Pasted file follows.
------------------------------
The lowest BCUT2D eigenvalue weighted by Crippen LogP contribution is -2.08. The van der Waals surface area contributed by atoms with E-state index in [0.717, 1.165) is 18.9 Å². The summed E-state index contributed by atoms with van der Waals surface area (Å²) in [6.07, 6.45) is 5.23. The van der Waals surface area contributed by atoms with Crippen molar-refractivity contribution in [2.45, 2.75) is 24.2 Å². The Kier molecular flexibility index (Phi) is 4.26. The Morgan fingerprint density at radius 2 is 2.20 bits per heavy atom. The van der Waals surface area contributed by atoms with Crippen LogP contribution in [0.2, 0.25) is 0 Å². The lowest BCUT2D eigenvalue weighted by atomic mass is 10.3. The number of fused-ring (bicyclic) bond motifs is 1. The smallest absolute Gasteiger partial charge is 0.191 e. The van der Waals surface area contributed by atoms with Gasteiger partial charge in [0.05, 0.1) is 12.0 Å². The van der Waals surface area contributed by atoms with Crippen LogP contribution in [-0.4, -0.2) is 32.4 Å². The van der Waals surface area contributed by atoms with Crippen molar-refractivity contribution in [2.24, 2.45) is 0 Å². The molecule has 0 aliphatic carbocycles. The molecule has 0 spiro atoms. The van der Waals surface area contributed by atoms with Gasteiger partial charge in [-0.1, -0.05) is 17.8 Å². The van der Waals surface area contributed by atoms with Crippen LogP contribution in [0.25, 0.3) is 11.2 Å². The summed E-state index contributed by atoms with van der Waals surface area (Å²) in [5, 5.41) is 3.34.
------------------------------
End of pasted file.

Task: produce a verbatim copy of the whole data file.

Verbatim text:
The lowest BCUT2D eigenvalue weighted by Crippen LogP contribution is -2.08. The van der Waals surface area contributed by atoms with E-state index in [0.717, 1.165) is 18.9 Å². The summed E-state index contributed by atoms with van der Waals surface area (Å²) in [6.07, 6.45) is 5.23. The van der Waals surface area contributed by atoms with Crippen molar-refractivity contribution in [2.45, 2.75) is 24.2 Å². The Kier molecular flexibility index (Phi) is 4.26. The Morgan fingerprint density at radius 2 is 2.20 bits per heavy atom. The van der Waals surface area contributed by atoms with Crippen LogP contribution in [0.2, 0.25) is 0 Å². The lowest BCUT2D eigenvalue weighted by atomic mass is 10.3. The number of fused-ring (bicyclic) bond motifs is 1. The smallest absolute Gasteiger partial charge is 0.191 e. The van der Waals surface area contributed by atoms with Gasteiger partial charge in [0.05, 0.1) is 12.0 Å². The van der Waals surface area contributed by atoms with Crippen LogP contribution in [-0.4, -0.2) is 32.4 Å². The van der Waals surface area contributed by atoms with Crippen molar-refractivity contribution in [2.24, 2.45) is 0 Å². The molecule has 0 aliphatic carbocycles. The molecule has 0 spiro atoms. The van der Waals surface area contributed by atoms with Gasteiger partial charge in [-0.1, -0.05) is 17.8 Å². The van der Waals surface area contributed by atoms with Crippen LogP contribution in [0.25, 0.3) is 11.2 Å². The summed E-state index contributed by atoms with van der Waals surface area (Å²) in [5, 5.41) is 3.34.